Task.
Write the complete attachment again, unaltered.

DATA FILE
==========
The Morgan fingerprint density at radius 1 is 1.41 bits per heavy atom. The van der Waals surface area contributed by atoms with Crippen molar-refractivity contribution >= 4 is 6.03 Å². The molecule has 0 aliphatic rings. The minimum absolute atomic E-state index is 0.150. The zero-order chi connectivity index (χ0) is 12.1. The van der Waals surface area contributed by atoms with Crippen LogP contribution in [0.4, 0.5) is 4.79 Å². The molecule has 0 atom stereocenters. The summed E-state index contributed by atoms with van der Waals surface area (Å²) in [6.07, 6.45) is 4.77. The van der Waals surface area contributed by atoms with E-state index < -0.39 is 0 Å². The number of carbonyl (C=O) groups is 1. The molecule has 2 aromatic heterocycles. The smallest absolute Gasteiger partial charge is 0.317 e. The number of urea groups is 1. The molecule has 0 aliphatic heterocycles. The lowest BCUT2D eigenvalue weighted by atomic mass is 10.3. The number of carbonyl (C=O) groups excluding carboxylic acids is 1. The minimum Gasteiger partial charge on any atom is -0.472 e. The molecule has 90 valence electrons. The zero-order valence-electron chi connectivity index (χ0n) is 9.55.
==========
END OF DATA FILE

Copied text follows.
The Morgan fingerprint density at radius 1 is 1.41 bits per heavy atom. The van der Waals surface area contributed by atoms with Crippen molar-refractivity contribution >= 4 is 6.03 Å². The molecule has 0 aliphatic rings. The minimum absolute atomic E-state index is 0.150. The zero-order chi connectivity index (χ0) is 12.1. The van der Waals surface area contributed by atoms with Crippen LogP contribution in [0.4, 0.5) is 4.79 Å². The molecule has 0 atom stereocenters. The summed E-state index contributed by atoms with van der Waals surface area (Å²) in [6.07, 6.45) is 4.77. The van der Waals surface area contributed by atoms with E-state index < -0.39 is 0 Å². The number of carbonyl (C=O) groups is 1. The molecule has 2 aromatic heterocycles. The smallest absolute Gasteiger partial charge is 0.317 e. The number of urea groups is 1. The molecule has 0 aliphatic heterocycles. The lowest BCUT2D eigenvalue weighted by atomic mass is 10.3. The number of carbonyl (C=O) groups excluding carboxylic acids is 1. The minimum Gasteiger partial charge on any atom is -0.472 e. The molecule has 90 valence electrons. The zero-order valence-electron chi connectivity index (χ0n) is 9.55.